6. 6. Rate of parameter change is of importance for the prediction too. The higher the rate, the greater might be the di erence between transient and steady-state motions. At the last stage mathematical modeling is used for veri cation of the qualitative results obtained. The situations to be checked include di erent nite disturbances of state variables, and di erent variations of the parameters of the system. In the next chapters methods of qualitative investigation and bifurcation analysis are described together with corresponding numerical algorithms. 5
  7. 7. Chapter 2 Qualitative methods and bifurcation analysis of aircraft dynamics In this chapter the basic concepts and ideas of the qualitative theory of dynamical systems are described. They will be useful further for the investigation of nonlinear dynamics of the aircraft 2, 49]. Consider a nonlinear autonomous dynamical system depending on parameters, the system is described by a set of di erential equations dx dt = F(x c) x 2Rn c 2M Rm (2.1) where F is a smooth vector function. The vector eld F de nes a map Rn+m !Rm. The system (2.1) satis es to the conditions of the existence and uniqueness of the solution x(t xo) with initial condition x(0 xo) = xo. The solution 't(xo) = x(t xo) is called a trajectory or the ow of the dynamical system . The set of all the trajectories constitute the phase portrait of the dynamical system . The success of qualitative analysis of a dynamical system is closely coupled with a success in nding singular trajectories or critical elements . It is also extremelyimportant to understand the structure of the state space in the neighbourhood of the critical elements. The data gathered then allow to understand the global structure of the state space of the system (2.1). In Fig.2.1 the examples of stable singular trajectories of the system (2.1) are shown. There are equilibrium point, closed trajectory (periodical solution), invariant toroidal manifold (non-regular oscillations) and strange attractor (chaotic motion). Complex behaviour of the nonlinear dynamical system is often due to the existence of a number of isolated attracting sets, each attractor has its own region of attraction. All that brings about the strong dependence of motion on initial conditions and on the sequence of variations of parameters. The following notation will be used 49]: 6
  8. 8. Figure 2.1: Singular trajectories of nonlinear dynamic system. O - equilibrium point, ; - closed orbit or phase trajectory (i.e. periodic motion ), T - toroidal manifold of trajectories in the state space. Qualitative analysis pays special attention to the simplest attractors (i.e. equilibrium points and closed orbits) and their dependence on the parameters. Stable equilibrium points and periodic motions are the simplest attractors determin- ing steady{state regimes of motion of the system. Saddle{type solutions and their stable and unstable invariant manifolds of trajectories are the decisive factors in forming global structure of the state space since they de ne the boundaries of the regions of attraction 49, 39]. 2.0.1 Equilibrium solutions Equilibrium points (or else equilibrium solutions) x = xe of the system (2.1) are the solutions of the system of equations F(xe c) = 0 x 2Rn c 2M Rm (2.2) At any given values of the parameters c one can have a set of di erent isolated equilibrium points, the number of equilibrium points may change while the values of the parameters c are varied. On linearizing in the neighbourhood of the equilibrium point xe, the system (2.1) takes the form dx dt = Ax (2.3) where 7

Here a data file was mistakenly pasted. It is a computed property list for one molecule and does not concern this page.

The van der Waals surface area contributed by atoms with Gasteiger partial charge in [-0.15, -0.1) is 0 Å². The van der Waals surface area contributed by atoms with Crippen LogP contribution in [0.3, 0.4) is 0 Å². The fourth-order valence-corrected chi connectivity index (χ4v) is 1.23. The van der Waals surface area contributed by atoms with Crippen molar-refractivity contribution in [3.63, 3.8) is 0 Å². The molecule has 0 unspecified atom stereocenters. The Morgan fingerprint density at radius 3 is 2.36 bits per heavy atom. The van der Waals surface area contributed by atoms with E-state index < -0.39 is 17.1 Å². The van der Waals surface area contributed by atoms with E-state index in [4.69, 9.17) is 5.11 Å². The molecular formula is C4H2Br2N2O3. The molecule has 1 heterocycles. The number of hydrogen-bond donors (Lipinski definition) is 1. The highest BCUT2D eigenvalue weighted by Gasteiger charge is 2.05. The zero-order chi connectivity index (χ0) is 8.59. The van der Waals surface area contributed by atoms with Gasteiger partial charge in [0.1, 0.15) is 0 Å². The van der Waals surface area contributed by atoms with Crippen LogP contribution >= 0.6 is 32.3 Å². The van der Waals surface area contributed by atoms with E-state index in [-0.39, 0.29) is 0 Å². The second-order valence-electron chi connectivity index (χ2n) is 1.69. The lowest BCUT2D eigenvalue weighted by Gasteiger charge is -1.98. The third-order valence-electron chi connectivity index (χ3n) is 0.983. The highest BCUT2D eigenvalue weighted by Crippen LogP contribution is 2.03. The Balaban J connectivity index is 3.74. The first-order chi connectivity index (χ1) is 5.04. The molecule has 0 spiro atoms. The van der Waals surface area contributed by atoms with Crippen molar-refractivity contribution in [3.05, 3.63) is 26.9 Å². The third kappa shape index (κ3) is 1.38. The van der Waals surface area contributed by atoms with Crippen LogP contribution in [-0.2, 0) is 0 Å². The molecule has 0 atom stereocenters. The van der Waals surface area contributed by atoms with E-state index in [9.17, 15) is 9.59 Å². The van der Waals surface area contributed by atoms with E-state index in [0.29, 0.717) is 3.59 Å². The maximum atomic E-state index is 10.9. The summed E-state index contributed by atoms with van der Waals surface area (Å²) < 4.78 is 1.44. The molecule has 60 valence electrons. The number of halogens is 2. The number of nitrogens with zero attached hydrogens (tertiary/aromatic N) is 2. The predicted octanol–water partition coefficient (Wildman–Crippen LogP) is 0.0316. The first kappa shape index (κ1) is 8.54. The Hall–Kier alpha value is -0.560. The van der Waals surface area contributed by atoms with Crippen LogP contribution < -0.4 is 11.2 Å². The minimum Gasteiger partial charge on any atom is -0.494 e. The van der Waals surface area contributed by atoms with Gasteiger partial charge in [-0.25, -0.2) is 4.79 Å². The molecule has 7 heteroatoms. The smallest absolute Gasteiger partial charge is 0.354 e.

9. 9. x = x;xe { vector of deviations with respect to equilibrium xe, A = @F @x x=xe { Jacoby matrix. If there are complex pairs among eigenvalues f igi=1 n with the indexes and +1: c +1 = i! c +1 = i +1 then general solution of (2.3) can be written as x = xe + a1e 1t 1 + + (a cos! t ;a +1 sin! t)e t + (a sin! t+ a +1 cos! t)e t +1 + + ane nt n (2.4) The values of a1 ::: an are de ned by the initial deviation from the equilibrium point xe: a1 1 + a2 2 + ::: + an n = xo ;xe (2.5) or, using a matrix Q in which eigenvectors are the columns Q = jj 1 2 ::: njj one may express the vector a = (a1 a2 ::: an) as follows a = Q;1(xo ;xe) (2.6) Using matrix notation, the solution of (2.4) is x = xe + Q (t)Q;1(xo ;xe) (2.7) where (t) is the matrix of fundamental solutions in the eigenvectors' basis. (t) is a solution of matrix equation d dt = (0) = E where E is a unit diagonal matrix, = Q;1AQ is a Jordan block{diagonal matrix of the form = 1 0 0 0 0 2 0 0 0 0 ::: ;! ::: 0 0 ::: ! ::: 8